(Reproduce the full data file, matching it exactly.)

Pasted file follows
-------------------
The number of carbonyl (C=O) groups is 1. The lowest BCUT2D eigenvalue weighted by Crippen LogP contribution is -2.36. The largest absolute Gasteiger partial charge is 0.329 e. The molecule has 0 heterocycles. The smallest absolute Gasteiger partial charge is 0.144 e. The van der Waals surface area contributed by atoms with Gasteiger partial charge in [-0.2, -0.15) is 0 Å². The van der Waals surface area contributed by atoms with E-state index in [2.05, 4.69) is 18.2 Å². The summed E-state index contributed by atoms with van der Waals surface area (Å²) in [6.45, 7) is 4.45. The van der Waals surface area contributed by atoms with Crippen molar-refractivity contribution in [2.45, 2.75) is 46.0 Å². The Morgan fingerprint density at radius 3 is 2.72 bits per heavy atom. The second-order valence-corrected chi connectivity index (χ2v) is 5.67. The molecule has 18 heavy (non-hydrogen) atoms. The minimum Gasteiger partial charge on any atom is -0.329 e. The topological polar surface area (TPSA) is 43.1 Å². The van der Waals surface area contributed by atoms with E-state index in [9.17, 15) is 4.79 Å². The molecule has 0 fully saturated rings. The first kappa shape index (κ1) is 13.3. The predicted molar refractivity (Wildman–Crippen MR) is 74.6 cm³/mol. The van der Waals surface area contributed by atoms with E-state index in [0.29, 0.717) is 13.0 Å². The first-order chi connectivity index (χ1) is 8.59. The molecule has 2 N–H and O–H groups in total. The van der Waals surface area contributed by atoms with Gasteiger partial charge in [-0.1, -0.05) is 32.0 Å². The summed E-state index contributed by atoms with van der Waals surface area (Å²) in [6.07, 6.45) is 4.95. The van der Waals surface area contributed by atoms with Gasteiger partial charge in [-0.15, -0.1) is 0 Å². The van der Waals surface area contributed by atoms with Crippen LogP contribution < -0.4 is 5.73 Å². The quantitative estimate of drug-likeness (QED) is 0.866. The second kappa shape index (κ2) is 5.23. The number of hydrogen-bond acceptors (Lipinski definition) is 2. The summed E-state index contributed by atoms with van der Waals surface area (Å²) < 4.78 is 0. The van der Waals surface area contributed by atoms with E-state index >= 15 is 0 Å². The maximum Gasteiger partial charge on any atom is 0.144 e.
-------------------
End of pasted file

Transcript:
The number of carbonyl (C=O) groups is 1. The lowest BCUT2D eigenvalue weighted by Crippen LogP contribution is -2.36. The largest absolute Gasteiger partial charge is 0.329 e. The molecule has 0 heterocycles. The smallest absolute Gasteiger partial charge is 0.144 e. The van der Waals surface area contributed by atoms with Gasteiger partial charge in [-0.2, -0.15) is 0 Å². The van der Waals surface area contributed by atoms with E-state index in [2.05, 4.69) is 18.2 Å². The summed E-state index contributed by atoms with van der Waals surface area (Å²) in [6.45, 7) is 4.45. The van der Waals surface area contributed by atoms with Crippen molar-refractivity contribution in [2.45, 2.75) is 46.0 Å². The Morgan fingerprint density at radius 3 is 2.72 bits per heavy atom. The second-order valence-corrected chi connectivity index (χ2v) is 5.67. The molecule has 18 heavy (non-hydrogen) atoms. The minimum Gasteiger partial charge on any atom is -0.329 e. The topological polar surface area (TPSA) is 43.1 Å². The van der Waals surface area contributed by atoms with E-state index in [9.17, 15) is 4.79 Å². The molecule has 0 fully saturated rings. The first kappa shape index (κ1) is 13.3. The predicted molar refractivity (Wildman–Crippen MR) is 74.6 cm³/mol. The van der Waals surface area contributed by atoms with E-state index in [0.29, 0.717) is 13.0 Å². The first-order chi connectivity index (χ1) is 8.59. The molecule has 2 N–H and O–H groups in total. The van der Waals surface area contributed by atoms with Gasteiger partial charge in [-0.1, -0.05) is 32.0 Å². The summed E-state index contributed by atoms with van der Waals surface area (Å²) in [6.07, 6.45) is 4.95. The van der Waals surface area contributed by atoms with Gasteiger partial charge in [-0.15, -0.1) is 0 Å². The van der Waals surface area contributed by atoms with Crippen LogP contribution < -0.4 is 5.73 Å². The quantitative estimate of drug-likeness (QED) is 0.866. The second kappa shape index (κ2) is 5.23. The number of hydrogen-bond acceptors (Lipinski definition) is 2. The summed E-state index contributed by atoms with van der Waals surface area (Å²) < 4.78 is 0. The van der Waals surface area contributed by atoms with E-state index >= 15 is 0 Å². The maximum Gasteiger partial charge on any atom is 0.144 e.